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Betsy DeVos Approves Six More ESSA Plans

By Alyson Klein — January 19, 2018 3 min read
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U.S. Secretary of Education Betsy DeVos has given six more states the thumbs-up on their plans to implement the Every Student Succeeds Act: Georgia, Hawaii, Indiana, Kansas, Montana, and New Hampshire.

These approvals bring the grand total of approved state ESSA plans to 33, plus Puerto Rico’s and the District of Columbia’s. Sixteen states and the District of Columbia submitted plans last spring, and all but one of those states—Colorado—have been approved. Another 34 states turned in plans last fall, and so far, 18 have been approved.

So what do the approved plans look like? Below are some highlights of the state’s draft applications.

Georgia: The state is expecting its schools to make annual improvements of 3 percent on state tests each year, for the next 15 years. And the Peach State is considering closure of achievement gaps in rating schools. Georgia also has a myriad of indicators of school quality and student success. For its elementary and middle schools it is looking at literacy, attendance, and scores on advanced courses. For its high schools, it is considering accelerated coursework and the share of students completing a world language, fine arts, or career and technical education, and college-readiness. Attendance will be considered for all schools.

Hawaii: The state will shift all of its Title IV money for a well-rounded curriculum into Title II instead. Title II pays for professional development. It is considering chronic absenteeism as its indicator of school quality or student success. In a feedback letter sent in December, the feds told Hawaii it needed to make sure its student achievement goals expected progress from all groups of students and that its accountability system complied with ESSA’s requirements.

Indiana: The Hoosier State plans to consider chronic absenteeism and college- and career-readiness. It is working on eventually including a school climate indicator. The state will continue using an A through F grading system to rate its schools. In its feedback letter, sent in December, the feds told Indiana that it was unclear if it was complying with ESSA’s rules for weighting indicators.

Kansas: ESSA requires all states to help schools that fall in the bottom 5 percent of performers, schools that have really low graduation rates, and schools where particular groups of students—like English language learners—are falling behind. But Kansas wants to add a third category of schools needing “universal support and improvement.” Kansas was given a long list of things to work on its December feedback letter. For instance, the state was told it needed to spell out interim goals for student achievement, not say they were “to be determined.” And it was unclear to the department if Kansas’ accountability system used the same metrics statewide. Kansas also said it to wait until 2019 to start reporting English-language learner’s progress towards proficiency in English, which the department said isn’t kosher under ESSA.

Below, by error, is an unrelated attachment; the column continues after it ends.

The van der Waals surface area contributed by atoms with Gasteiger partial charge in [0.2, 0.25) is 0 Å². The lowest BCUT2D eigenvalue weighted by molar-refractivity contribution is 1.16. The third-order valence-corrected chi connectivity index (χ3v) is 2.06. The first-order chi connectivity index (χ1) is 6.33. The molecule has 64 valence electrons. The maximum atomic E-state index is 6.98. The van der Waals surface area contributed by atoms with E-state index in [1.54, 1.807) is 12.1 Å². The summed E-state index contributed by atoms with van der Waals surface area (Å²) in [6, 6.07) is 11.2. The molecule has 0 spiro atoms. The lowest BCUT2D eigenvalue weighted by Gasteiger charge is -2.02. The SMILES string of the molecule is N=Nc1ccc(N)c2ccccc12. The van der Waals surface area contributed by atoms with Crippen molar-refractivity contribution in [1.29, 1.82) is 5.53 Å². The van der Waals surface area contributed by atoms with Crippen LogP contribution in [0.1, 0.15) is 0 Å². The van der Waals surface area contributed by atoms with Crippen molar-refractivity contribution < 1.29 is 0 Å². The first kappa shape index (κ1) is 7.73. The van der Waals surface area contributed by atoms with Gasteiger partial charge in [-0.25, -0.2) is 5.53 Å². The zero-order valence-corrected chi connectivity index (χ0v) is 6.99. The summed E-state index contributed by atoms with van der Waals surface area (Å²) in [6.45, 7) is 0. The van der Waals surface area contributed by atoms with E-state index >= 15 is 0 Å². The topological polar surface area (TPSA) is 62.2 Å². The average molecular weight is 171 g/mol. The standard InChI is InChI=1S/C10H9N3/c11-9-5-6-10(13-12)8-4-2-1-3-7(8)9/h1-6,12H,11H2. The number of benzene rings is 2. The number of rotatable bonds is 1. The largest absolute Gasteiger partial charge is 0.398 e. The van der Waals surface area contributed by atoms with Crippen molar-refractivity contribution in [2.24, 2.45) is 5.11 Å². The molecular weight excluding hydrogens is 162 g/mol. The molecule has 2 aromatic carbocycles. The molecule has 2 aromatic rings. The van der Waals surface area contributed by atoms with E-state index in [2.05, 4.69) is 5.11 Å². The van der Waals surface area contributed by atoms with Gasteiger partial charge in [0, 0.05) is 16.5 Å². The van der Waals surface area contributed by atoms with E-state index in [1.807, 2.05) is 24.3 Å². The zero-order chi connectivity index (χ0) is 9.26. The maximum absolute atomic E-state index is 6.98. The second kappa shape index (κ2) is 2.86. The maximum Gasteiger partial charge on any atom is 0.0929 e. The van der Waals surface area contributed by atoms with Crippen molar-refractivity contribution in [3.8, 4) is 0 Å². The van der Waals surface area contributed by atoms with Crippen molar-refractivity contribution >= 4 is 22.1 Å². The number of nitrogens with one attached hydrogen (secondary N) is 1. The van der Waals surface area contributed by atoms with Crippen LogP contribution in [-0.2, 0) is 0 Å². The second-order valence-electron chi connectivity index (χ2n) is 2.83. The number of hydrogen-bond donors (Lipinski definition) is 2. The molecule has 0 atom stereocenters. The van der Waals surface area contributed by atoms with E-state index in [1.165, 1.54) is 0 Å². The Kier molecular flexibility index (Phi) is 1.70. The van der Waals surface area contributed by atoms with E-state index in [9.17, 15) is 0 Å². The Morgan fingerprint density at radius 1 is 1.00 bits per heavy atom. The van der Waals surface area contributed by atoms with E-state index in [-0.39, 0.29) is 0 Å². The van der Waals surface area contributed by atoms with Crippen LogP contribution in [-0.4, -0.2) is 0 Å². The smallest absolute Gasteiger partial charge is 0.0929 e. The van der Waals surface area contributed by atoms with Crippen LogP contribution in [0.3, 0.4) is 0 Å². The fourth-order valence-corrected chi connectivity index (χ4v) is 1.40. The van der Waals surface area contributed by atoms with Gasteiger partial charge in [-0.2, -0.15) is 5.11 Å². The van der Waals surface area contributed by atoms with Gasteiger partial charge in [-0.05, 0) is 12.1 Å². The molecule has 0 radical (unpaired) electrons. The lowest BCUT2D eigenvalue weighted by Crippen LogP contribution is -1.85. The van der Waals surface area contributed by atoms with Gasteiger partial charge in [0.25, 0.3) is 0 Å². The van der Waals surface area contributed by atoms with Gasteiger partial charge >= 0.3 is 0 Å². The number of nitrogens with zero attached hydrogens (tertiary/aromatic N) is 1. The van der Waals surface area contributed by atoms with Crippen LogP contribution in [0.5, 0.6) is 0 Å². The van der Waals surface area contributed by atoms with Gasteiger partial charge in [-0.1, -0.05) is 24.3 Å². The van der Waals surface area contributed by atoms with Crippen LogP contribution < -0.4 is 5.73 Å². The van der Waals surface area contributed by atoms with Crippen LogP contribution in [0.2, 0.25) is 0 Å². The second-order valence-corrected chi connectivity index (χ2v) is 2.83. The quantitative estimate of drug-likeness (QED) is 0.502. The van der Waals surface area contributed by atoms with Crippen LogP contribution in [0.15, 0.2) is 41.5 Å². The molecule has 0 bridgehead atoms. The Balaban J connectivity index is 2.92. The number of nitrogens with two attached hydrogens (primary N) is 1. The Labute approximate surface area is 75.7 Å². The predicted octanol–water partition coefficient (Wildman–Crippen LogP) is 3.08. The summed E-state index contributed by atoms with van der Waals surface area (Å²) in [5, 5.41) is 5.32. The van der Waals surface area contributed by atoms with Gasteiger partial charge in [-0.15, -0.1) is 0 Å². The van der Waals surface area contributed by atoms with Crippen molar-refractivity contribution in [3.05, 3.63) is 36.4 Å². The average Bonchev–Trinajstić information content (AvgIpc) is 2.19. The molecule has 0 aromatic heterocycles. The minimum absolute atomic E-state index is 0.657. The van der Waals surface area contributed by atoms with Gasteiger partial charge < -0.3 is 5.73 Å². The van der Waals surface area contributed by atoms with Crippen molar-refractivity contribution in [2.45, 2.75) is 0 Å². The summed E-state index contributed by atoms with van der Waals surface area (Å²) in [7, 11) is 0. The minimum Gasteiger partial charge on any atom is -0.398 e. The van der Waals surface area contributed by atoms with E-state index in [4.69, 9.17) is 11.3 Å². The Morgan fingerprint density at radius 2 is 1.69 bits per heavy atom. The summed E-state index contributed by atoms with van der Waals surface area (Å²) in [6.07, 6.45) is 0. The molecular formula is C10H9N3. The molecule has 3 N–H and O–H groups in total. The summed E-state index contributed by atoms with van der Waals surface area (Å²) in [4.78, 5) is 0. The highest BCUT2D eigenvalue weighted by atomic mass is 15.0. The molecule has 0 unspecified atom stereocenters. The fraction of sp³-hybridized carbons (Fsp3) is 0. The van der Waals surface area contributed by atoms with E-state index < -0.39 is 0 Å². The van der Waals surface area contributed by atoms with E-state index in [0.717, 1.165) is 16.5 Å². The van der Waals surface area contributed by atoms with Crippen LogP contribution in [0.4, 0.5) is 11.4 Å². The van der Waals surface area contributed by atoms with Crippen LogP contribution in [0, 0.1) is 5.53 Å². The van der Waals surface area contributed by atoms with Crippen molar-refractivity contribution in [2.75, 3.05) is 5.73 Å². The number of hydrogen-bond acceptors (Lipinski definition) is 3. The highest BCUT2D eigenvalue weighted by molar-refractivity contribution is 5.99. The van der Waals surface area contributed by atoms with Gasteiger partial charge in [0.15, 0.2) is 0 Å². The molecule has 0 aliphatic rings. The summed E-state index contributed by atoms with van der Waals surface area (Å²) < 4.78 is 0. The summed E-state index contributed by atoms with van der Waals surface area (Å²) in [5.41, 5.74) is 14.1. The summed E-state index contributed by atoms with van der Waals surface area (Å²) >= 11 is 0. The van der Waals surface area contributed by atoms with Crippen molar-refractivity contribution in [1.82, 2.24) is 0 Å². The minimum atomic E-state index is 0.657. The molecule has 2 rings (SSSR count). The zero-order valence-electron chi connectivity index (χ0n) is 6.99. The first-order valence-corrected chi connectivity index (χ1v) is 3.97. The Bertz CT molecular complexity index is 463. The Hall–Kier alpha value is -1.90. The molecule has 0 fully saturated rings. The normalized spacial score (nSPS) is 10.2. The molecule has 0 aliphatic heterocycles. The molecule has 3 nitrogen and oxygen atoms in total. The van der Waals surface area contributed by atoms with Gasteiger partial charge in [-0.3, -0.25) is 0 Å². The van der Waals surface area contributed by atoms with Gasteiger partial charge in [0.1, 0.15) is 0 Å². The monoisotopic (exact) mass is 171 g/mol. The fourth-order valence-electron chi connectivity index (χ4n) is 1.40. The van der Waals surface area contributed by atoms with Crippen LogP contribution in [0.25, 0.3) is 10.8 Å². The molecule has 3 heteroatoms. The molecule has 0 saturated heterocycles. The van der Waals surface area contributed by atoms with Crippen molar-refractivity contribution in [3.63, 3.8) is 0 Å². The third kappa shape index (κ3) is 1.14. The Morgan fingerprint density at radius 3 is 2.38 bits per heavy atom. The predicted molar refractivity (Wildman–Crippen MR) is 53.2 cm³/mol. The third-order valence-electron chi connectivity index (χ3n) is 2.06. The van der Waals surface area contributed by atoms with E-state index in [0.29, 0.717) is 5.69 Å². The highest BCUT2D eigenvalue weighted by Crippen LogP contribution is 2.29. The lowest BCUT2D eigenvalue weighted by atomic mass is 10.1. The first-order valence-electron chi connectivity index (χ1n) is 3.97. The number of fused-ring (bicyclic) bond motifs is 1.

Montana: Montana wants to reduce the number of students who are not proficient on state tests by four percentage points each year. It will consider STEM, attendance, and factors aimed at improving school climate, reducing behavioral issues, and increasing engagement alongside test scores in rating its elementary schools. For high schools, it will be considering college- and career-readiness, attendance, and an indicator that incorporates school climate, reducing behavioral issues, and increasing engagement. In its feedback letter to Montana, the feds told the state that it needs to better explain how it decided to look at the performance of only white and Native American student subgroups. In its application, Montana told the feds that these were the only subgroups with “substantial populations.” But Montana didn’t detail how it arrived at that conclusion, or what “substantial” means.

New Hampshire: New Hampshire is planning to use a dashboard, which looks at a host of factors in describing school performance. It also wants to continue its push on competency-based education through a pilot program that has allowed a cadre of districts to use performance tasks for accountability purposes in lieu of the state test in certain grades. New Hampshire eventually wants to take these tests statewide. New Hampshire was dinged in its feedback letter for the way it plans to take test participation into account in rating schools.

Want to learn more about the Every Student Succeeds Act? Here’s some useful information:

Video: ESSA Explained in 3 Minutes

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